Some strategies are no longer available, but there are still ways to maximize benefits. The trick is knowing what to do, and when, so you don’t miss out. Make the wrong move, and you could put a strain on your retirement finances.
How can you get the most out of your Social Security check, on a monthly and life-long basis? The article from CNBC, “Get a bigger check by using these Social Security claiming strategies,” explains the steps to follow.
- Cancelling Social Security payments. Stopping your checks may actually pay off in the long term in some situations. If you claim retirement benefits at the earliest age possible (62), you take a permanently reduced benefit. It’s about 75% of what you are entitled to based on your earnings record. However, if you wait until full retirement age (66 or 67), depending on when you were born, you’ll get your full benefit. If you delay your benefits even longer, you get an 8% bump for every year you wait up until age 70. In all, that’s a potential increase of 32%. If you take Social Security benefits early at 62, you can still change your mind once you reach full retirement age.
- Filing based on your spouse's record. A 2015 law permanently limited a number of retirement strategies available to beneficiaries. However, one strategy—a restricted benefits application—has been grandfathered in for certain claimants. The key date is January 1, 1954. If you were born on that date or earlier, you can still take advantage of this. Therefore, if you are eligible for benefits on your spouse or ex-spouse's record, you can file for spousal benefits at full retirement age and allow your own retirement benefits to grow until age 70. To do this, your spouse must qualify for retirement benefits. However, you can’t let one spouse file for benefits based on another spouse's suspended record.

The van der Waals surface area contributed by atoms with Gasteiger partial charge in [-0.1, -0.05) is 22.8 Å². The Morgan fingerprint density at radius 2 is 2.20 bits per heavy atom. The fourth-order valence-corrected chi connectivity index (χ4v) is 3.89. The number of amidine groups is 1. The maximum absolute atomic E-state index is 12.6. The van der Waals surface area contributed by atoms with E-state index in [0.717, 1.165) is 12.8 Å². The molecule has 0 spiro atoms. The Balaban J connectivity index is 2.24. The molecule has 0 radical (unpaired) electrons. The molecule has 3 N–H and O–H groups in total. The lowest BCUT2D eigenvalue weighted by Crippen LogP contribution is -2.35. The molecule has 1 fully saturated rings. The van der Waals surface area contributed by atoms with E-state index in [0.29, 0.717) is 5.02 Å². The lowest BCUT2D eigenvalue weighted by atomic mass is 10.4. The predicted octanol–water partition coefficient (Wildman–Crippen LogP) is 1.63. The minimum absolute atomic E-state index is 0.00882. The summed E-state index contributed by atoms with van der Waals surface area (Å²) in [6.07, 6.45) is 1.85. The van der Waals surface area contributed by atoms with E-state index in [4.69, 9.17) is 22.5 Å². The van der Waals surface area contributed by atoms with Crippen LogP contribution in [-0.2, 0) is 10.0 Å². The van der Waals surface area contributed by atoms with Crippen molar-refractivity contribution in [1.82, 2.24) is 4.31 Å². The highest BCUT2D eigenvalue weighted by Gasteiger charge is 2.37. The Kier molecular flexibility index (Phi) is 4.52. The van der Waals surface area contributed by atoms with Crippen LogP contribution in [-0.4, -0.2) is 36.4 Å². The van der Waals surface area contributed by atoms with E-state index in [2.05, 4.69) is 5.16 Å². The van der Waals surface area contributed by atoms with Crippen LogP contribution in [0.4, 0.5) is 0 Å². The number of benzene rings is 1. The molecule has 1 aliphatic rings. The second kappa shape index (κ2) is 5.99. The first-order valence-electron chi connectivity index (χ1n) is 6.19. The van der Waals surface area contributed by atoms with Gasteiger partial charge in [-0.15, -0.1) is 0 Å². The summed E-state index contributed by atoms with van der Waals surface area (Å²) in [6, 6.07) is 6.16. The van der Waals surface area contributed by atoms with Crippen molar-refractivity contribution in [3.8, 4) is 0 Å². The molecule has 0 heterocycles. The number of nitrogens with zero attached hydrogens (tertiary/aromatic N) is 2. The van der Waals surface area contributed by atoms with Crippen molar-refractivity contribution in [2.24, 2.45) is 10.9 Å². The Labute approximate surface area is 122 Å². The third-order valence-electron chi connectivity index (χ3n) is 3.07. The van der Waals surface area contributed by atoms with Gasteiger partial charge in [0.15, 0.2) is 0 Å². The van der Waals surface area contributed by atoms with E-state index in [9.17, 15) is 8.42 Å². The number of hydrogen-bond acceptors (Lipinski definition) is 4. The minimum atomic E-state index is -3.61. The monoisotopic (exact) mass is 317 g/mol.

- Claiming surviving divorced spousal benefits. If it's been some time since you divorced, you could still be eligible for divorced spousal benefits if he or she is claiming benefits or has died, provided you didn’t remarry before age 60.
- Know how benefits are impacted by earnings. If you’re under full retirement age, still working and collecting Social Security benefits, your social security benefit may be reduced. For every $2 you earn above the earning threshold set annualy by SSA (currency $17.640), there is a $1 deduction taken from your monthly benefit payment. Do the math to see if collecting these benefits when you reach full retirement age, or when you stop working, would be a better way to go.
Talk with one of our estate planning attorneys, if you aren’t sure about how well you are managing Social Security benefits. You may also want to visit the local Social Security Administration office to learn more.
Reference: CNBC (December 11, 2018) “Get a bigger check by using these Social Security claiming strategies”